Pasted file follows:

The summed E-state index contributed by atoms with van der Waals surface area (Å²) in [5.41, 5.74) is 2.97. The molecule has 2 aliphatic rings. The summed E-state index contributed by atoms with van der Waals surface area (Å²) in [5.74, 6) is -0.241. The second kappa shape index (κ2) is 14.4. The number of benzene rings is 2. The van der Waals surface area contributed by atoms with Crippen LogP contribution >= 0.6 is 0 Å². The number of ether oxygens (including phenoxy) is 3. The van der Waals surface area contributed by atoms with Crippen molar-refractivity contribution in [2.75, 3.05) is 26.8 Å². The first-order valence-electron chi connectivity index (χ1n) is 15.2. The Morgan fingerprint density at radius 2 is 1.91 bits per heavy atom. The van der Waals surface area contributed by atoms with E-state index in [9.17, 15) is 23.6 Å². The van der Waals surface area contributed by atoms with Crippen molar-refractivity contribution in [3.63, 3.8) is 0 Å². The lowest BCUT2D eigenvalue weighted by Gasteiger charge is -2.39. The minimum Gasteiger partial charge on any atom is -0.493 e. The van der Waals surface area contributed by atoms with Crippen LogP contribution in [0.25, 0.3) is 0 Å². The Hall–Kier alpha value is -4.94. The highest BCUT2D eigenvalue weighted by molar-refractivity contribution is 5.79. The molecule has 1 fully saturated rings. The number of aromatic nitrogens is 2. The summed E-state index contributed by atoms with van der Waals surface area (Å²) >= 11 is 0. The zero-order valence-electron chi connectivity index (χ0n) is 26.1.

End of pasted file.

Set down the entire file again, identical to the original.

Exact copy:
The summed E-state index contributed by atoms with van der Waals surface area (Å²) in [5.41, 5.74) is 2.97. The molecule has 2 aliphatic rings. The summed E-state index contributed by atoms with van der Waals surface area (Å²) in [5.74, 6) is -0.241. The second kappa shape index (κ2) is 14.4. The number of benzene rings is 2. The van der Waals surface area contributed by atoms with Crippen LogP contribution >= 0.6 is 0 Å². The number of ether oxygens (including phenoxy) is 3. The van der Waals surface area contributed by atoms with Crippen molar-refractivity contribution in [2.75, 3.05) is 26.8 Å². The first-order valence-electron chi connectivity index (χ1n) is 15.2. The Morgan fingerprint density at radius 2 is 1.91 bits per heavy atom. The van der Waals surface area contributed by atoms with E-state index in [9.17, 15) is 23.6 Å². The van der Waals surface area contributed by atoms with Crippen molar-refractivity contribution in [3.63, 3.8) is 0 Å². The lowest BCUT2D eigenvalue weighted by Gasteiger charge is -2.39. The minimum Gasteiger partial charge on any atom is -0.493 e. The van der Waals surface area contributed by atoms with Crippen LogP contribution in [0.25, 0.3) is 0 Å². The Hall–Kier alpha value is -4.94. The highest BCUT2D eigenvalue weighted by molar-refractivity contribution is 5.79. The molecule has 1 fully saturated rings. The number of aromatic nitrogens is 2. The summed E-state index contributed by atoms with van der Waals surface area (Å²) >= 11 is 0. The zero-order valence-electron chi connectivity index (χ0n) is 26.1.